In September 1915 Herbert married Dorothea Saville, the daughter of a local Baptist minister and in July 1916 their son Kenneth was born.

When conscription was introduced, Herbert appealed as a Conscientious Objector and his case was heard at a Military Tribunal at Startforth on the 21st June 1916. He was granted Exemption from Combatant Service,

H.M.H.S Glenart Castle

conditional on joining the Friends’ Ambulance Unit. 

He trained at Jordans Camp, Buckinghamshire and was then sent to Uffculme Hospital, Birmingham. This centre had been the home of Richard Cadbury, a famous Quaker and from 1916 was used to look after disabled ex-servicemen.

Herbert also served abroad and the Teesdale Mercury of September 13th ,1916 carried a report of him sailing to Salonica in Greece (now Thessalonika). This was in the Glenart Castle a well -equipped hospital ship with 460 beds, ferrying casualties and those suffering from malaria between Greece and Malta. This is confirmed by the record of his service for the Victory and British War Medals.

 

Herbert left the ship in September 1916 and returned to service at Jordans and Uffculme. On 26 Feb 1918, despite being lit up at night as was required of Hospital ships, she was sunk by a torpedo from the U-Boat UC-56. Sinking in a short space of time and with most lifeboats damaged by the blast, only 32 Survivors were found. 162 personnel had perished, including most of the crew, eight nurses, and seven Medical officers along with 99 of their patients.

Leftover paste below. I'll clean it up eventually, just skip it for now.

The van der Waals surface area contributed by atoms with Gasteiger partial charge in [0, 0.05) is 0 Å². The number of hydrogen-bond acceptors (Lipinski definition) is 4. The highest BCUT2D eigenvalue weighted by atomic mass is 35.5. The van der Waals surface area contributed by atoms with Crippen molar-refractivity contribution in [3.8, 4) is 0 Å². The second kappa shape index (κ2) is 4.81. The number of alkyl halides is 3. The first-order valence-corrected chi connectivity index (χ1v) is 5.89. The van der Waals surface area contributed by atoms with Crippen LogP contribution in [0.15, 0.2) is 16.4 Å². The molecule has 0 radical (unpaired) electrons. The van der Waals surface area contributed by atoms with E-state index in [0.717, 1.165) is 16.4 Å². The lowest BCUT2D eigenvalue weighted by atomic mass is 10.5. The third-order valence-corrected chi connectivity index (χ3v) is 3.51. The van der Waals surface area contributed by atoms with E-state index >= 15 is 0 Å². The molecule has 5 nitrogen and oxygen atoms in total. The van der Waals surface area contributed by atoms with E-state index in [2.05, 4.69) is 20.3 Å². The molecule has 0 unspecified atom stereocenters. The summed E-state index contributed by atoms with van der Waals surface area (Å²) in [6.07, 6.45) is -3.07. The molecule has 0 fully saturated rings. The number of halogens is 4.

The memorial at Hartland Point.

Herbert was demobilised in February 1919 and was awarded the British War and Victory medals. Returning to his life in Cotherstone, he was a well-liked employer and a report in the ‘Teesdale Mercury’ of July 14th,1937 described a works outing.